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Benefits and Disadvantages of Being an Independent Contractor

There are several benefits and disadvantages to being an independent contractor.

With greater freedom comes greater responsibility, and in general, tax and legal issues become more under your own control rather than your employer’s as an independent contractor. So, you will have to get acquainted with some of the basics when it comes to these issues, and you will probably end up hiring professionals to assist you with them.

As for personal preference, knowing whether or not you are better suited to be an independent contractor or employee is ultimately a matter of knowing your own strengths and weaknesses.

One obvious benefit of working as an independent contractor is that do not have a boss you must report to. This allows a great deal of freedom over when, where, and how you do your work. For self-motivated people, this is a benefit because these types of people do not depend heavily on a supervisor to get their work done. These types tend to do very well as independent contractors.

For people who need a little self-motivation, this might end up being a disadvantage. The lack of oversight can create procrastination habits in some people. Thus, many independent contractors struggle with keeping up with their tasks and staying focused because of not having someone to report to.

There are tax benefits to being an independent contractor. For example, the cost of any equipment purchased for your business is often tax deductible. Also, the cost of gas on business trips can be deducted, along with several other types of deductions. Although self employment tax and income taxes are deducted from your earnings as an independent contractor, the many other tax breaks you receive can help reduce the bite of those costs. For employees there are no such tax deductions for gas and other costs.

On the other hand, there are often benefits that employers give employees that independent contractors often do not receive. Although income and other taxes are often heavy on employee earnings, there are a number of advantages to being an employee which include unemployment insurance and workers’ compensation. If an independent contractor does not purchase supplementary insurance, he or she will not be covered in many circumstances.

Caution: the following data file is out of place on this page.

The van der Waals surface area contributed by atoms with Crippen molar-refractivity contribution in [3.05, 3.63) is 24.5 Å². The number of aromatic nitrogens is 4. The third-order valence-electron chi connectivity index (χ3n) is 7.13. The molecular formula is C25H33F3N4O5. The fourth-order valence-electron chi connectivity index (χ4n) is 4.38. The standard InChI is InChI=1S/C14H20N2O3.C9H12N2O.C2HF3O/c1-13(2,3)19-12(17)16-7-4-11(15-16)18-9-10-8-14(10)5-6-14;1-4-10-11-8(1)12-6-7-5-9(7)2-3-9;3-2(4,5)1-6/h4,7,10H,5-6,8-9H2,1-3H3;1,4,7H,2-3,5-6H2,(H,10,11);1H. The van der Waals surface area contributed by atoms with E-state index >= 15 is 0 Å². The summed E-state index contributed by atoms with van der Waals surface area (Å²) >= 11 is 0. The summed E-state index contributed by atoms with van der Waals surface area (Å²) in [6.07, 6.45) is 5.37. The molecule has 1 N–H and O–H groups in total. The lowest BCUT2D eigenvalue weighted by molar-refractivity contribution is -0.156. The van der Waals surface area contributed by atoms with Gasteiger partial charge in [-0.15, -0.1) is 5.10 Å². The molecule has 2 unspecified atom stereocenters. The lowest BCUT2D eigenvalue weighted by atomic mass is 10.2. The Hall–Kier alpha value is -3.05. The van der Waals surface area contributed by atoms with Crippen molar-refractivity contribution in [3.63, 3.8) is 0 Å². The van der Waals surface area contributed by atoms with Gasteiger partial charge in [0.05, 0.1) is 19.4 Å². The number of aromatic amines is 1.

Also, benefits such as paid vacation, health insurance, and child care are very rare for independent contractors, while employees may enjoy those benefits. Just the cost of health care alone may be enough to warrant being an employee. However, if as independent contractor you make substantially more income, you may be able to easily afford an individual or family health care plan.

So, ultimately the choice of independent contractor or employee comes down to the individual. Do you like having guaranteed and steady income, benefits, insurance, and someone to motivate you to work? If so, you are likely better suited to being an employee at a job with good benefits. However, if you are a self starter, highly motivated, good at marketing yourself or your business, and can make enough to pay for insurance, you may do well as an independent contractor.

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  1. WALT PARTYKA
    May 11th, 2011 at 22:33 | #1

    Many employers want to hire you as an independent contractor (a 1099 contract person, I like to call it) but subject you to “their rules” that makes you legally an employee. The employer may save thousands of dollars a month and reduce their “labor liability” and thereby moving their labor costs on your back. However, if you have an existing business and are a true independent contractor and demand twice the hourly rate of what an employee would make (not counting benefits) this advantage/disadvantage/benefit discussion of being 1099 contract person vs. being hired as a out right employee may not pertain to you. I am trying to bring some light on the 2008-2011? depression era where employers are asking their new employees to come on board as an independent contractors but tell their new hires hey.. you work Monday-Friday 8am to 5pm

    Sorry I don’t have the time to go into this discussion in more detail, please contact your State Labor Board and/or the SCORE organization for free advice if you believe any labor laws might or will soon be violated in your particular situation. Sorry that I had to add the SCORE organization as a go to, however you may need free advice/answers quickly; and from my experience “State Agencies” and “provide you with “answers quickly” happen once in a blue moon.

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